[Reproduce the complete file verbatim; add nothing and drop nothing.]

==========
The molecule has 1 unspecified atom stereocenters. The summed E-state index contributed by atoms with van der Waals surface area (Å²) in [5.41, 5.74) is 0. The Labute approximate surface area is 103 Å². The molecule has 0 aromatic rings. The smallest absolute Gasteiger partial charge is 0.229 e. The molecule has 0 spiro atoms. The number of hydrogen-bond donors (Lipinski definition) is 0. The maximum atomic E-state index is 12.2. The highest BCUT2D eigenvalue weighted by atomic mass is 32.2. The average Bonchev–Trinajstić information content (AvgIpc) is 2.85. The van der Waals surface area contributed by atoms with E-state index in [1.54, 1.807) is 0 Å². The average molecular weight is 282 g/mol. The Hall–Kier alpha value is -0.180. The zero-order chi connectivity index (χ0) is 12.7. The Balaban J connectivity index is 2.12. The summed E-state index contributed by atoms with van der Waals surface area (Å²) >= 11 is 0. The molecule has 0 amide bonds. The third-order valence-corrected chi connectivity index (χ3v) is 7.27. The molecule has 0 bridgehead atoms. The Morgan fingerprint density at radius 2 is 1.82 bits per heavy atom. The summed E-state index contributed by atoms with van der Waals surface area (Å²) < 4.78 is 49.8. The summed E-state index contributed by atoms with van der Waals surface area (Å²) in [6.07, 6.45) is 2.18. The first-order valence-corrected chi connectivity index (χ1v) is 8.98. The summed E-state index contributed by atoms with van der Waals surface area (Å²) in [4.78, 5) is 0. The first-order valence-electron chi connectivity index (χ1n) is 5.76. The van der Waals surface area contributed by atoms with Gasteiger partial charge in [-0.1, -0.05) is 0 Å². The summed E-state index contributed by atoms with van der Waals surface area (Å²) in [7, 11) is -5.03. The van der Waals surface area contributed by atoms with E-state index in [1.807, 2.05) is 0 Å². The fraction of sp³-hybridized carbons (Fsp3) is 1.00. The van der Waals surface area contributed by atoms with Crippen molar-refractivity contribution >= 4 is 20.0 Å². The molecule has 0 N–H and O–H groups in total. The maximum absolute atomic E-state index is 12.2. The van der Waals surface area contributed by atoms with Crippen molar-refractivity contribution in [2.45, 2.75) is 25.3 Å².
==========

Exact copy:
The molecule has 1 unspecified atom stereocenters. The summed E-state index contributed by atoms with van der Waals surface area (Å²) in [5.41, 5.74) is 0. The Labute approximate surface area is 103 Å². The molecule has 0 aromatic rings. The smallest absolute Gasteiger partial charge is 0.229 e. The molecule has 0 spiro atoms. The number of hydrogen-bond donors (Lipinski definition) is 0. The maximum atomic E-state index is 12.2. The highest BCUT2D eigenvalue weighted by atomic mass is 32.2. The average Bonchev–Trinajstić information content (AvgIpc) is 2.85. The van der Waals surface area contributed by atoms with E-state index in [1.54, 1.807) is 0 Å². The average molecular weight is 282 g/mol. The Hall–Kier alpha value is -0.180. The zero-order chi connectivity index (χ0) is 12.7. The Balaban J connectivity index is 2.12. The summed E-state index contributed by atoms with van der Waals surface area (Å²) >= 11 is 0. The molecule has 0 amide bonds. The third-order valence-corrected chi connectivity index (χ3v) is 7.27. The molecule has 0 bridgehead atoms. The Morgan fingerprint density at radius 2 is 1.82 bits per heavy atom. The summed E-state index contributed by atoms with van der Waals surface area (Å²) < 4.78 is 49.8. The summed E-state index contributed by atoms with van der Waals surface area (Å²) in [6.07, 6.45) is 2.18. The first-order valence-corrected chi connectivity index (χ1v) is 8.98. The summed E-state index contributed by atoms with van der Waals surface area (Å²) in [4.78, 5) is 0. The first-order valence-electron chi connectivity index (χ1n) is 5.76. The van der Waals surface area contributed by atoms with Gasteiger partial charge in [-0.1, -0.05) is 0 Å². The summed E-state index contributed by atoms with van der Waals surface area (Å²) in [7, 11) is -5.03. The van der Waals surface area contributed by atoms with E-state index in [1.807, 2.05) is 0 Å². The fraction of sp³-hybridized carbons (Fsp3) is 1.00. The van der Waals surface area contributed by atoms with Crippen molar-refractivity contribution >= 4 is 20.0 Å². The molecule has 0 N–H and O–H groups in total. The maximum absolute atomic E-state index is 12.2. The van der Waals surface area contributed by atoms with Crippen molar-refractivity contribution in [2.45, 2.75) is 25.3 Å².